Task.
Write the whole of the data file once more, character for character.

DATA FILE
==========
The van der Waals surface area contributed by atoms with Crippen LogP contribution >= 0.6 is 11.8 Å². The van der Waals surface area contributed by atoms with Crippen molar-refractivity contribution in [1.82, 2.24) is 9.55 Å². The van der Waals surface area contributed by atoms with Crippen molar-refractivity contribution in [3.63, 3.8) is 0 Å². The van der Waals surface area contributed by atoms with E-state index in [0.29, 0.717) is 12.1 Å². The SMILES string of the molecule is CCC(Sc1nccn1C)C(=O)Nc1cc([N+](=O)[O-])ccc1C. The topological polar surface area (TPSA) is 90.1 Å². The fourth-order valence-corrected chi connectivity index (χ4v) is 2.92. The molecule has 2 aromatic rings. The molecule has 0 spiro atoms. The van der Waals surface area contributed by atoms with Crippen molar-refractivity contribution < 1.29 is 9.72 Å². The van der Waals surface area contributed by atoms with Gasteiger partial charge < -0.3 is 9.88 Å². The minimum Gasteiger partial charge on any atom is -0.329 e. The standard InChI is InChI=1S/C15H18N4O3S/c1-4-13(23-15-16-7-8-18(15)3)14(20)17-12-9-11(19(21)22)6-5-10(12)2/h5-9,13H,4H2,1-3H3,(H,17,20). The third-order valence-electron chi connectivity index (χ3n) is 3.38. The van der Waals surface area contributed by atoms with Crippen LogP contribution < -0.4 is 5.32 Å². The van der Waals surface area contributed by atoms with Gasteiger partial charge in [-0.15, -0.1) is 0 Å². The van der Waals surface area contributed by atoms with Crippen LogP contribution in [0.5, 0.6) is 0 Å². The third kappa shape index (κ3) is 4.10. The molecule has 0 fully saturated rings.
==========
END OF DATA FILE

The van der Waals surface area contributed by atoms with Crippen LogP contribution >= 0.6 is 11.8 Å². The van der Waals surface area contributed by atoms with Crippen molar-refractivity contribution in [1.82, 2.24) is 9.55 Å². The van der Waals surface area contributed by atoms with Crippen molar-refractivity contribution in [3.63, 3.8) is 0 Å². The van der Waals surface area contributed by atoms with E-state index in [0.29, 0.717) is 12.1 Å². The SMILES string of the molecule is CCC(Sc1nccn1C)C(=O)Nc1cc([N+](=O)[O-])ccc1C. The topological polar surface area (TPSA) is 90.1 Å². The fourth-order valence-corrected chi connectivity index (χ4v) is 2.92. The molecule has 2 aromatic rings. The molecule has 0 spiro atoms. The van der Waals surface area contributed by atoms with Crippen molar-refractivity contribution < 1.29 is 9.72 Å². The van der Waals surface area contributed by atoms with Gasteiger partial charge < -0.3 is 9.88 Å². The minimum Gasteiger partial charge on any atom is -0.329 e. The standard InChI is InChI=1S/C15H18N4O3S/c1-4-13(23-15-16-7-8-18(15)3)14(20)17-12-9-11(19(21)22)6-5-10(12)2/h5-9,13H,4H2,1-3H3,(H,17,20). The third-order valence-electron chi connectivity index (χ3n) is 3.38. The van der Waals surface area contributed by atoms with Crippen LogP contribution < -0.4 is 5.32 Å². The van der Waals surface area contributed by atoms with Gasteiger partial charge in [-0.15, -0.1) is 0 Å². The van der Waals surface area contributed by atoms with Crippen LogP contribution in [0.5, 0.6) is 0 Å². The third kappa shape index (κ3) is 4.10. The molecule has 0 fully saturated rings.